Twenty years after his first victory in a world championship match, Anatoly Karpov has shown what a formidable contestant he still is by winning the Fide title again - this time at the expense of Viswanathan Anand in a quick-play play-off which the fast-moving Indian had been widely tipped to win.

The play-off became necessary on Thursday night, when Anand won the final encounter of their six-game final to level the scores at 3-3. So on Friday, Karpov, who cannot have slept well after playing so miserably to throw away his chance to take the match, and in any case has always been far less impressive than Anand at quick-play, began the play-off as a distinct underdog. As he showed, however, he was an underdog with a ferocious bite.

Karpov played White in the first game, with each player receiving an initial allocation of 25 minutes, with 10 seconds added to the clock for each moved completed. After a quiet opening, the critical moment came after Karpov sacrificed (or lost) a Q-side pawn. After 42...Bd7, Black can play Re7, with a probable draw, but Anand gambled with 42...Nd4? and soon found himself defending a hopeless position.

White: Anatoly Karpov

Black: Viswanathan Anand

Play-off: Game One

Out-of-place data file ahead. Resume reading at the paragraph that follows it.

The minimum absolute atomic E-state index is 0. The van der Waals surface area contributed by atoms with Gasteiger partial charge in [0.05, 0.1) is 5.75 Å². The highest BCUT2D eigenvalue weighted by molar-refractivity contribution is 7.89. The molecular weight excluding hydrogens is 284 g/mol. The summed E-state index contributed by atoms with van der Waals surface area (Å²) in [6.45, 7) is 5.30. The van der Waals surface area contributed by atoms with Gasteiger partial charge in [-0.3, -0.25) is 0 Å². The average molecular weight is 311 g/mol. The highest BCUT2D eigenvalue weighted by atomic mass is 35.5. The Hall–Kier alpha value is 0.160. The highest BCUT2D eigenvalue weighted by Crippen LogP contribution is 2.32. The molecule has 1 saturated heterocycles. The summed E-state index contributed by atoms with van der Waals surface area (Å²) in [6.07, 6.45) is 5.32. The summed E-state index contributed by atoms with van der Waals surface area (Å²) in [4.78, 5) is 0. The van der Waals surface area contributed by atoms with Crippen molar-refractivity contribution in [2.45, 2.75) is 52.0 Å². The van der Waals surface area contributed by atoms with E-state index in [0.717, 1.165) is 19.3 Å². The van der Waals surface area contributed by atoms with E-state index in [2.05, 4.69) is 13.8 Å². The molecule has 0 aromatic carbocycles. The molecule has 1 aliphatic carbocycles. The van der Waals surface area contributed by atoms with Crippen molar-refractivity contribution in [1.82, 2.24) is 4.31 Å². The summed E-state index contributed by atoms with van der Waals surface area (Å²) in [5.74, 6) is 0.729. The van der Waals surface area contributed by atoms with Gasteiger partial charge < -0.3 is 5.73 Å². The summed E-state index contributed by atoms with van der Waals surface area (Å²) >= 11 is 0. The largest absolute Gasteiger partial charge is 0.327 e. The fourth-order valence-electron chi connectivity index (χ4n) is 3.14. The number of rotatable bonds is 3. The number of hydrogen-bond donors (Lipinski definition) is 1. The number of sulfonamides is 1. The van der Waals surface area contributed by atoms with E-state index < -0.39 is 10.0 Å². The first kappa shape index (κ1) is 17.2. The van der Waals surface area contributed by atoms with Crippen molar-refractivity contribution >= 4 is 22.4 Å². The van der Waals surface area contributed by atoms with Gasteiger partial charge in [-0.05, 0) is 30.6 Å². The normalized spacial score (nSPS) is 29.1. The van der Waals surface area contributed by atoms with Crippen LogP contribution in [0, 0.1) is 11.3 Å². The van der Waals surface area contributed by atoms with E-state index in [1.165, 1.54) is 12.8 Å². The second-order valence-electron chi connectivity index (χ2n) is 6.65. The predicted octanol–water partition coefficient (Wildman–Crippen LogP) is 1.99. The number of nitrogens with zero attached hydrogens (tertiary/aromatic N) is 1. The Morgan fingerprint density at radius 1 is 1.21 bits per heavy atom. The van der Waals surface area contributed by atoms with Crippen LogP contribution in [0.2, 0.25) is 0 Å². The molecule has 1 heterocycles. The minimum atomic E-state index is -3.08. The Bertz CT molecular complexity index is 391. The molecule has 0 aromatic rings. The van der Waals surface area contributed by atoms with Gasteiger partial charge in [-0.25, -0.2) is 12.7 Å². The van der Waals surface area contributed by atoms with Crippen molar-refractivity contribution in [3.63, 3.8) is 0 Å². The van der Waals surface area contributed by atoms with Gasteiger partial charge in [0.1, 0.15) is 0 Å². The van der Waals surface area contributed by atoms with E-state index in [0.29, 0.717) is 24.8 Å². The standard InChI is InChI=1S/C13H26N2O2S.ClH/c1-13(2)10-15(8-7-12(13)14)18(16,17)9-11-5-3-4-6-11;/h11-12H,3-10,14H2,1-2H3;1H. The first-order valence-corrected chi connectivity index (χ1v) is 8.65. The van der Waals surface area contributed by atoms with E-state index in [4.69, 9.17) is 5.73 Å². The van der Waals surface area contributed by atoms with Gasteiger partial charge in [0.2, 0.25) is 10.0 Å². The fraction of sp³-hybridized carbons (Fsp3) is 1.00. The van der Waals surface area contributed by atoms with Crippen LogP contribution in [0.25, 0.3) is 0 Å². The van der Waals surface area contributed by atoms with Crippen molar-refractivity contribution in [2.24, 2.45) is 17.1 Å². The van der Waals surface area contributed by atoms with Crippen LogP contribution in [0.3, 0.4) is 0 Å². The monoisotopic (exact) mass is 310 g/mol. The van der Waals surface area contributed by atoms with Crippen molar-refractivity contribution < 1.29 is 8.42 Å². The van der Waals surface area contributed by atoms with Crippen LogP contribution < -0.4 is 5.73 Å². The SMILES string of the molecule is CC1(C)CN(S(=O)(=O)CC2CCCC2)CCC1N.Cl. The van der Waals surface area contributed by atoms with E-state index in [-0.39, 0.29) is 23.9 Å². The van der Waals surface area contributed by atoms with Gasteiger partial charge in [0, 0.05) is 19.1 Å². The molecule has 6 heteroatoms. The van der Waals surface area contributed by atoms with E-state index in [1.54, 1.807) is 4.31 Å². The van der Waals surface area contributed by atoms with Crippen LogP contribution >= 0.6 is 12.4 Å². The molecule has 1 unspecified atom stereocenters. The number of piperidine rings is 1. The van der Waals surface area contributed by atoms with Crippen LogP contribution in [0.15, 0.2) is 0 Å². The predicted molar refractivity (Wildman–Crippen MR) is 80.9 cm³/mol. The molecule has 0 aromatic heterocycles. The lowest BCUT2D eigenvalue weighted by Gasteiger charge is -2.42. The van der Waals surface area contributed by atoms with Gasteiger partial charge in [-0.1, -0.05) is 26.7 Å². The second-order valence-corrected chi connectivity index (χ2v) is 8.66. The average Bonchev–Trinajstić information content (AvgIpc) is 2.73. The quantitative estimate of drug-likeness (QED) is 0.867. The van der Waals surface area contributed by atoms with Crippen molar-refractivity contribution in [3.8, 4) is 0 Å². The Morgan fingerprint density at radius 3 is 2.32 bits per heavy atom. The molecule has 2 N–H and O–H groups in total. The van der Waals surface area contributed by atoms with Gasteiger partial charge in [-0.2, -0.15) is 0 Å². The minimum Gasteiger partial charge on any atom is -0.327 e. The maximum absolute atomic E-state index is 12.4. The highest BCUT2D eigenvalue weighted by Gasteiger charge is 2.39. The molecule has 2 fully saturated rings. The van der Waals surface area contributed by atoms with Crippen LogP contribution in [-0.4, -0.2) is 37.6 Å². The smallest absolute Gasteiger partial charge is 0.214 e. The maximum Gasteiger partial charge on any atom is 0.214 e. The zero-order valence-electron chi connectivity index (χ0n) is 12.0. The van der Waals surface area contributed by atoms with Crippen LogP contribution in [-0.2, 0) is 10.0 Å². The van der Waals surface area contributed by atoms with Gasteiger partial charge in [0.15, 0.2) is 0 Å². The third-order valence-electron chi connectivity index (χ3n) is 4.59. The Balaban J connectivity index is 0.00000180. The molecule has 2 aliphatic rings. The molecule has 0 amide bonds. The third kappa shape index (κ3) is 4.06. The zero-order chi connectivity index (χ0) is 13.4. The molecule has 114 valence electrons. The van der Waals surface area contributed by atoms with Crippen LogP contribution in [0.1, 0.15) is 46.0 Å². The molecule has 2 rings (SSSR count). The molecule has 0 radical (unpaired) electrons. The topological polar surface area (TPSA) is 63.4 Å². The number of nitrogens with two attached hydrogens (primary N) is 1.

1 Nf3 d5 32 Bh3 Nb6

2 g3 Nf6 33 Rbc1 c4

3 Bg2 c6 34 bxc4 Nxa4

4 0-0 Bg4 35 c5 Qe7

5 d3 Nbd7 36 Ra3 Nxc5

6 Nbd2 e6 37 Rac3 Ncb3

7 e4 Be7 38 Rc7 Qf6

8 Qe2 0-0 39 R1c3 Nxf3+

9 h3 Bh5 40 Qxf3 a4

10 Re1 dxe4 41 Qxf6 gxf6

11 dxe4 e5 42 Bd7 Nd4

12 b3 Qc7 43 Bxe8 Ne2+

13 Bb2 Rfe8 44 Kg2 Nxc3

14 Qf1 Rad8 45 Bxf7+ Kf8

15 a3 b5 46 Bxg6 Nb5

16 Bc3 Bf8 47 Rf7+ Kg8

17 Nh4 Nc5 48 Rxf6 Ra8

18 Bf3 Bg6 49 h5 a3

19 Nxg6 hxg6 50 h6 a2

20 Bg2 a6 51 Bf7+ Kh7

21 Qe2 Ne6 52 Bxa2 Rxa2

22 Nf3 Nd7 53 g4 Nc3

23 a4 b4 54 g5 Nxe4

24 Bb2 a5 55 Rf7+ Kg6

25 c3 bxc3 56 Rg7+ Kf5

26 Bxc3 Rb8 57 h7 Rxf2+

27 Rab1 Bb4 58 Kg1 Kg4

28 Rec1 Bxc3 59 h8=Q Kg3

29 Rxc3 c5 60 Re7 Rg2+

30 Qe3 Qd6 61 Kf1 Nd2+

31 h4 Nd4 62 Ke1 resigns

That left Anand, for the third time in the match, one game behind. But this time he never looked like coming back. In the second play-off game, Karpov met Anand's Trompowsky opening in a much sounder manner than in game six of the match proper. Anand sacrificed a pawn in the hope of a Q-side initiative, but he may have overlooked 15...c4 which left Black a sound two pawns ahead. 23.Ng6 was a last desperate fling, but never looked like working.

White: Viswanathan Anand

Black: Anatoly Karpov

Play-off: Game Two

1 d4 d5 18 Rcb1 Bd6

2 Bg5 h6 19 e4 Nxh4

3 Bh4 c6 20 Nxh4 Rb8

4 Nf3 Qb6 21 Rxb8+ Bxb8

5 b3 Bf5 22 exd5 cxd5

6 e3 Nd7 23 Ng6 fxg6

7 Bd3 Bxd3 24 Qxg6+ Kd8

8 Qxd3 e6 25 Qxg7 Re8

9 c4 Ne7 26 Qxh6 Qa5

10 c5 Qa5 27 Qg5+ Kc8

11 Nc3 b6 28 Qg6 Rf8

12 b4 Qxb4 29 Rc1 Qb6

13 0-0 Nf5 30 Ne2 e5

14 Rfc1 bxc5 31 Qh5 Qf6

15 Rab1 c4 32 Rf1 Rh8

16 Qc2 Qa5 White resigned

17 Rb7 Qa6